This is very much in the spirit of my support of the bill. Of course, "sending the courts a message" is not a particularly strong use of the legislature and can be achieved by other means just as easily. And they could just as easily ignore it. But I would look at this as a minimum positive outcome if the bill were in fact to pass.

However, in the long run, I think that the courts will only be persuaded to abandon their legislative usurpation if they perceive that such tactics do not lead to professional advancement. In other words, the Congress and the President will have to simply make "strict construction" or something similar a litmus test for all judicial appointments. And that, in turn, can only be achieved by a campaign of education, argument and political pressure by conservative thinkers who are concerned by the issue. As on so many other subjects, if we fail to make our case, we cannot complain that our opponents have won the field.

(NOTE: Several others have commented on this issue as well: Amanda Butler, Dahlia Lithwick, Stephen Hargrove, and TM Lutas. All of these are worth reading but do not really add much of substance to the debate. I include them here as a sort of albatross in penance for having missed this entire discussion while I was actively looking for it. Perhaps Google is not a sufficiently responsive search tool for investigating the blogosphere. Something to bear in mind...)

Wednesday, April 28, 2004

Ratting on Ritter

Hmm. We always knew there was something suspicious about Scott "I-See-Nothink" Ritter's change of heart with regard to Iraq. It now appears that the $400,000 that he received from Shakir Khafaji may have been part of UNSCAM (aka the "Oil-For-Food" scandal). This doesn't really help to explain anything, (we already knew about the money, and Ritter was starting to go soft on Saddam even before he received it, according to the Slate article linked above), but it does add confirmation to the theory that the money was in some sense intended as hush money. My sense is we haven't heard the last of this particular story.

(Via Mudville)

Is Chivalry Making a Comeback?

Loredana Vuoto of the Washington Times has an intriguing article on the subject. There are so many good bits that I am having a hard time selecting quotes. Here are a few:

    Mr. Miner [author of The Compleat Gentleman: The Modern Man's Guide to Chivalry] says fathers are partly to blame for the decline of chivalry. Fathers "make clear what the virtues of a gentleman are by example," he says.

    "If you yourself don't aspire to be a gentleman, you certainly won't instill that aspiration in your sons," Mr. Miner says. "It is always easier to take the easy way. That is why, both past and present, you don't have many men aspiring to be chivalrous."

I tend to agree. Of course there are exceptions, my own father being one, but in general I sense that men no longer particularly aspire to a sense of honor or duty.

    Charlotte Hays, senior editor at the Independent Women's Forum, blames "this haglike feminism that has developed" for destroying chivalry by denying differences between men and women.

    In order to recover gentlemanly ideals, she says, society must "reject what is generally called feminism -- the kind that wants to send women into combat ... and recognize that men and women are basically different, and that it is historically the role of the male species to put the lady first."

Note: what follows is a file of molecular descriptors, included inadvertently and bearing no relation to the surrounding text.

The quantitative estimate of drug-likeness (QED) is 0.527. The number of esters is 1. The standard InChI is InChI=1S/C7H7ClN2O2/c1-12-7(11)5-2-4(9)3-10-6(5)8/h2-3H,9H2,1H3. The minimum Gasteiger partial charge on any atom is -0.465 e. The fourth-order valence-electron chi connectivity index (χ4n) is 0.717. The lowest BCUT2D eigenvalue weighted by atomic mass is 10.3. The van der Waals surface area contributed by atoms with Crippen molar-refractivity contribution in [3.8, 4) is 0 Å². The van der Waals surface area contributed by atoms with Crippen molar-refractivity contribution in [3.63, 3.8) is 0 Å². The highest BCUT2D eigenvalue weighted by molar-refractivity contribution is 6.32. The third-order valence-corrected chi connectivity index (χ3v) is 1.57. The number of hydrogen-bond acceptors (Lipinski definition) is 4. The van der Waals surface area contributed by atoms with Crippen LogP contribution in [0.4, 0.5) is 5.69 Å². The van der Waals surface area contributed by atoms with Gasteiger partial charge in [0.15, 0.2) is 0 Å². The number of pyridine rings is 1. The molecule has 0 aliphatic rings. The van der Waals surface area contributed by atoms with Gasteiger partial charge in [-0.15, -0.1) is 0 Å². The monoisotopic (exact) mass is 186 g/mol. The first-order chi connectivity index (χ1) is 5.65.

Feminists disagree.

    "The decline in manners is not just about men, says feminist author Naomi Wolf, co-founder of the Woodhull Institute for Ethical Leadership.

    "Young men and young women are not taught to be kind to elderly people, to give up their seat to a pregnant woman, to be as good as their word," she said. "I don't see this as feminism causing this decline. I see it as a set of social factors which are degrading the values of young men and young women."

    Ms. Wolf cites such influences as pornography, MTV, reality-TV shows and the fact that "the left insists that education be secular."

This is so remarkable I am speechless! Read that last sentence again, and remember that this is Naomi Wolf speaking.

    "Some men take the claims of feminism in order to reject the idea that men ought to show deference to women. But to a compleat gentleman, none of that matters," he says.

    Chivalry and courtly love were really "a kind of proto-feminist idea that was a force for civilizing men," says Mr. Miner, saying that medieval women taught men the virtues of civility. "Just as it was in the Middle Ages, so it is now, that men must learn the most important things of all from women."

    Mr. Moore agrees: "If men know they have to prove themselves and that they have to marry the women they have sex with, men will have to become marriageable and manly, rather than just cool and funny," he says.

Again, amen! One of my pet peeves is conservative whining about the dominance of the left and the resulting decay of values. All of it is true, of course, but the unstated premise of that complaint is that conservatives are helpless in the face of confrontation. But this is merely leftist victimhood in borrowed robes!

We have better arguments, better values and the weight of all of history on our side. If we had quitted ourselves like men a few generations ago the left would have never gotten a foothold. Even now it is not too late.

(Via David Mills at Touchstone)


Joel Mowbray, in Front Page Magazine makes several troubling assertions regarding Bremer's loosening of Iraq's de-baathification policy. After accusing the New York Times of indulging in "shameless spin" on behalf of the Bush administration (surely a first?), he makes the following startling assertion: